Mammogram trailer gives safe space for women at Enoch Cree Nation to get screened
The mammogram trailer will be at Enoch Cree Nation today and tomorrow
A mobile mammogram clinic is on the road with a two-day stop at Enoch Cree Nation giving Indigenous women a chance to get screened for breast cancer.
The goal of the clinic, which runs today and Thursday, is to provide a space for Indigenous women to have positive experiences with Alberta's health system, says Dr. Tracey Hillier, a radiologist from the University of Alberta.
"It's just about catching breast cancer when it's curable and we want to provide every opportunity for better health for our Indigenous communities, rural communities … everybody in Alberta," Hillier said.
Hillier is Mi'kmaq and a member of the Qalipu First Nation in Newfoundland.
Mobile mammogram clinics aren't new; they launched in Alberta back in 1991 and have made annual stops on reserve at Enoch Cree Nation for more than a decade.
Alberta Health Services is now equipped with two trailers, each with their own digital mammography machines. The trailers travel to 122 rural communities across the province, with only 28 stops on Indigenous reserves.
According to Hillier, not having a family doctor, feeling uncomfortable due to language barriers and a history of traumatic experiences can all make Indigenous women feel like they don't belong in larger hospitals.
Hillier said that most Indigenous cultures don't believe in following strict timelines.
"To run our clinics on a tight schedule is actually a very colonial way of doing business," she said.
"It's not recognizing that sometimes a woman is juggling a lot to get in here and if she comes an hour late, we really wanna do what we can to provide the service that we're intended to."
Bringing mammography resources into communities helps remove these barriers in a way that's convenient for Indigenous women who would have to commute a long way to get into Edmonton's downtown core, Matthew Gutsch, a spokesperson for Indigenous Services Canada, told CBC in a statement.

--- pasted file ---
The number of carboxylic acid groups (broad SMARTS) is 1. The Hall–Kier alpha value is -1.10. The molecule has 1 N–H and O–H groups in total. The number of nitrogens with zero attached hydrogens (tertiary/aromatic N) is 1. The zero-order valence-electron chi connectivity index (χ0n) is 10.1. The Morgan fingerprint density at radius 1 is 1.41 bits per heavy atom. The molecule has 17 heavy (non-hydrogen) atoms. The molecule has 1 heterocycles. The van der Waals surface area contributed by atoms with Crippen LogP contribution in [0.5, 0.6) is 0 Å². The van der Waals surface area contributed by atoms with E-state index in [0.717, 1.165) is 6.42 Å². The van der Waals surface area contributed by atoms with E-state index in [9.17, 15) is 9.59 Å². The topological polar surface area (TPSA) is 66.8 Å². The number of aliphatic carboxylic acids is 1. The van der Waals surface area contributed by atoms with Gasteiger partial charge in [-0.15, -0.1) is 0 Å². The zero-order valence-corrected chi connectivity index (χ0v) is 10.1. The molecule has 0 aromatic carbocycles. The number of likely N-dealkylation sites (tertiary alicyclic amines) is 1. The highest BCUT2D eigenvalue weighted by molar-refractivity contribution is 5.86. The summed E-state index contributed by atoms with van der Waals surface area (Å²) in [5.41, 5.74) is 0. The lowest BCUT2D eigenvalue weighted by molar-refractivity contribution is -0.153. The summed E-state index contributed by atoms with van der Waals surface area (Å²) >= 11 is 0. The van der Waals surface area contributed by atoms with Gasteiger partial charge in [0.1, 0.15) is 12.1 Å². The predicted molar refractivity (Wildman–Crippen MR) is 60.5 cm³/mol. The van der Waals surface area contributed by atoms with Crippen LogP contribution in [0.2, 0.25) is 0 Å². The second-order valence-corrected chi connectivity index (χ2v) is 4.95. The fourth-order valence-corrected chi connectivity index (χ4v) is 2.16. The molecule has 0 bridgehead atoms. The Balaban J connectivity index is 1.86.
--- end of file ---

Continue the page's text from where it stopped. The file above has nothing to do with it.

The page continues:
The mobile clinic lets Indigenous women access the healthcare they need while avoiding the stress of unfamiliar city traffic and scheduling issues, said Gutsch.
'A safe and ethical space'
Many Indigenous women work as care-givers not only for their own children, but often for their extended family and neighbours as well, says Enoch Health Services external health director Colleen McDonald.
McDonald, whose stepmother died from breast cancer, says these family commitments make it harder for women from Enoch Cree Nation to show up on time for their own medical appointments.
Getting tested for any disease away from your home community is also a fear-inducing experience for some women who may already distrust Alberta's healthcare system, McDonald added.
"When you're reading a screening for cancer, it can be scary and intimidating," she said.
But ever since mobile mammograms became accessible on reserve at Enoch Cree, McDonald has seen an uptick in the number of women showing up for their appointments.
"This is what we need in our community," said McDonald.
"It provides a safe and ethical space for women to come and be screened."